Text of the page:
»» strong UV radiation breaks down CFC »» CFC molecule releases atomic chlorine »» one chlorine atom can destroy over 100,000 ozone molecules
Example of ozone depletion ~ the annual ozone "hole" over Antarctica ozone levels levels of UVB reaching the Earth's surface Effect: UVB causes nonmelanoma skin cancer and plays a major role in malignant melanoma development. UVB harms some crops, plastics and other materials, and certain types of marine life. Formation and destruction of ozone Sunlight - major energy source for both making and destroying stratospheric ozone Up to 98% of the sun's high-energy ultraviolet light(UV-B and UV-C) are absorbed by the destruction and formation of atmospheric ozone
Halogen catalysis of ozone degredation Halogens ~ a chemical family containing fluorine, chlorine, bromine and iodine ~ catalyze ozone breakdown Halocarbon ~ carbon compound containing halogens NO, NO 2 and OH radicles ~ catalysts in ozone degredation in the troposphere and lower stratosphere
Cause Excessive production of CO2 Reason Burning a great amount of fossil fuel forests are cleared in a great rate Process Energy from the sun falls on the earth and warms it up the earth radiates some of the heat energy back to the space CO2 absorbs some of the heat energy and prevents it escaping from the earth atmosphere the temperature of earth increase
Acid deposition Cause : emissions of sulphur dioxide and nitrogen oxides Source: use of coal in the production of electricity base-metal smelting fuel combustion in vehicles
Formation of Acids in the Atmosphere Converting NO x and SO2 to Acids SO 2 : Gas Phase SO 2 (g)+H 2 O(l) H 2 SO 3 (aq) sulphurous acid 2SO 2 (g)+O 2 (g)+2H 2 O(l) 2H 2 SO 4 (aq) sulphuric acid Aqueous Phase [S(IV)] [SO 2 (aq)] + [HSO 3 - ] + [SO 3 2- ] This dissociation occurs by a two-fold process: 1) SO 2 (aq) H + + HSO 3 - 2) HSO 3 - (aq) H + + SO 3 2-
NOx: Gas Phase 2NO 2 (g)+H 2 O(l) HNO 2 (aq)+HNO 3 (aq) nitrous acid and nitric acid Aqueous Phase 1. 2NO 2 (g) + H 2 O(l) 2H + + NO 3 - + NO 2- 2. NO(g) + NO 2 (g) + H 2 O(l) 2H + + 2NO 2- 3. 3NO 2 (g) + H 2 O(l) 2H + + 2NO 3 - + NO(g)
ACID RAIN - A DEFINITION pH of rainwater < 5.5 pH of normal rainwater = 5.5 to 5.7
EFFECT ON ARCHITECTURE - damage to limestone or marble CaCO+2H + H 2 O +CO 2 EFFECT ON TREES AND SOILS - damage the plants, change the pH of soil EFFECT ON METALWORK - increase the corrosion rate of metals
EFFECT ON LAKES AND AQUATIC ECOSYSTEMS pH LEVEL <6 *Basic forms of food die off. e.g. Mayflies and stoneflies are important food sources for fish. They can't survive. <5.5 *Fish cannot reproduce. *Young have difficulty staying alive. *More deformed adult fish due to lack of nutrients *Fish die of suffocation <5.0 *Fish population die off. <4.0 *Very different lifeforms
Reducing SO2 Emissions Before Combustion 1. Coal Cleaning removing pyritic sulfur (FeS2) 2. Burning of Low Sulfur Coals (Subbituminous coal is of lower sulfur content than bituminous coal.) During Combustion 1. FBC - Fluidized Bed Combustion
After Combustion 1. Wet Flue Gas Desulfurization - The wet scrubber consists of either limestone, lime, or sodium hydroxide. CaCO 3 + SO 2 + H 2 O + O 2 CaSO 3 + CaSO 4 + CO 2 + H 2 O 2. Dry Scrubbing - The process of dry scrubbing involves the contact between drying gas and the atomized liquid (alkaline based)
Reducing NOx Emissions During Combustion - Overfire Air After Combustion The catalytic reduction system - involves the injection of ammonia gas upstream of the catalytic reaction chamber 4NO + 4NH 3 + O 2 4N 2 + 6H 2 O 2NO 2 + 4NH 3 + O 2 3N 2 + 6H 2 O nitrogen gas is harmless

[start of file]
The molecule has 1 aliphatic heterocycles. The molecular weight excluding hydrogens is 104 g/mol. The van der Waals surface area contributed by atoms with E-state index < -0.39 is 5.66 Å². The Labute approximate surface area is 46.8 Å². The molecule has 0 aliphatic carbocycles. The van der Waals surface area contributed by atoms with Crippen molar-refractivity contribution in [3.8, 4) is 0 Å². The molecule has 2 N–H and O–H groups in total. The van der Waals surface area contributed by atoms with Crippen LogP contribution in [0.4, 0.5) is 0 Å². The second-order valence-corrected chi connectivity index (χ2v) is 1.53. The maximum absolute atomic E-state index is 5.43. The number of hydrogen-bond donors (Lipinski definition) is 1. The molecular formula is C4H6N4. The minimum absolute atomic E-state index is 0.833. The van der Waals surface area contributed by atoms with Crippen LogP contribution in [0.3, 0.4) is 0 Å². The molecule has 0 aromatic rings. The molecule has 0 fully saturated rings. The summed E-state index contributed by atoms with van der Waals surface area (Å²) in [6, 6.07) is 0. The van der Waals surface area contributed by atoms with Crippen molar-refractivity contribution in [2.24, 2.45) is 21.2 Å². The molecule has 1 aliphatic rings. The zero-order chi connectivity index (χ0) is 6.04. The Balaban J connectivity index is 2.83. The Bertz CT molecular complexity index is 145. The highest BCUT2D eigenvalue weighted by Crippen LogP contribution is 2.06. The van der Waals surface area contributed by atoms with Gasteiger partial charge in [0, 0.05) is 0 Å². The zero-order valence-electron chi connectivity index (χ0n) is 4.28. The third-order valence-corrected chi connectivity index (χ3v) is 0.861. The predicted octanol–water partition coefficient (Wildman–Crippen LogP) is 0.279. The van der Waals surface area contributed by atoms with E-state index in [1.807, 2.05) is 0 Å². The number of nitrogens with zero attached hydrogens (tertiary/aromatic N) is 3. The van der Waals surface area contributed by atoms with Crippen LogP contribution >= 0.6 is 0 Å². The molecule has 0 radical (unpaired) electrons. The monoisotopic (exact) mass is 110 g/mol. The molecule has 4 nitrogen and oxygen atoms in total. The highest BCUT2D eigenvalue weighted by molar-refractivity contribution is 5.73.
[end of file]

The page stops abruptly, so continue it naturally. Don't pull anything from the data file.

Diagram of the interactions (sedimentation / re- suspension, uptake / release) between different components of the aquatic environment and orthophosphate. Certain algal species release toxins that cause massive fish kills. Thousands of tons of dead fish litter beaches, bays, and estuaries during these red tide blooms.
EFFECT loss of fish and shellfish Human health - eating clams, mussels, oysters or scallops contaminated by red tide can cause severe illness and even death to humans. Aerosols from red tides can produce respiratory ailments long-term consequences of inhaling potent neurotoxins from algae release harmful toxins causing mass mortalities of various marine organisms
Organic pollution Human sewage, refuse, agricultural waste like manure of chicken and pigs and certain industrial wastes which contain large amount of organic matter 1. Self-purification of water: The water is well aerated when the amount of organic pollutants is small. They are rapidly decomposed by bacteria and fungi into simple inorganic compound. If the amount of organic pollutants is very heavy, it will remove all the dissolved oxygen and self -purification of water. In the absence of oxygen the incomplete decomposition of organic matter by anaerobic bacteria produces many unpleasant smelling gases such as methane, ammonia and hydrogen sulphides.
Oil Millions tones of oil leak out from oil tankers. Affects: - oil floats on water. The oil layer prevent oxygen dissolving in the water. - birds lose warmth quickly when there are covered with oil
Soapy detergents(Soap) - an anionic surfactant - sodium salt or potassium salt of long chain alkanoic acids - COO - group - from animal fats and vegetable oils Soapless detergents(synthetic detergents/detergents) - sodium salt salt of organic acids with a very long hydrocarbon chain - SO3 - or SO4 - group
Common soap (hard soap) e.g. sodium stearate CH 3 -(CH 2 ) 16 -COO - Na + Soft soap &liquid soap e.g. potassium stearate CH 3 -(CH 2 ) 16 -COO - K + sodium lauryl sulphate in shampoo (soapless detergent) CH 3 -(CH 2 ) 11 -O-SO 3 - Na + sodium lauryl benzenesulphonate(an alkylbenzenesulphonate) (soapless detergent) in washing powder & liquid detergent CH 3 -(CH 2 ) 11 -C 6 H 4 - SO 3 - Na +
AFFECT OF SOAP 1.Forms insoluble scum with Ca 2+ &Mg 2+ of hard water 2CH 3 (CH 2 ) 16 COO - (ag) (CH 3 (CH 2 ) 16 COO - ) 2 Ca 2+ (s) 2.forms insoluble long chain alkanoic acid 2CH 3 (CH 2 ) 16 COO - (ag) CH 3 (CH 2 ) 16 COOH(s)
Affect of soapless detergent Health problems- cause skin allergies e.g.pH > 9 or < 5 Branched hydrophobic chain are non-biodegradable Ecological disturbance -formation of foams in rivers -prevent the breathing of aquatic lives kills aquatic lives Phosphate additives(water softener) speed up the growth of algae
Chemical pollution Pesticides - poisonous chemicals deliberately sprayed to kill a particular organism (e.g. herbicides, fungicides and insecticides) Thermal pollution High temperature - will raise the metabolic rate and oxygen consumption of aquatic organisms - decrease the oxygen solubility in water and the resulting deoxygenation may seriously affect the aquatic organisms.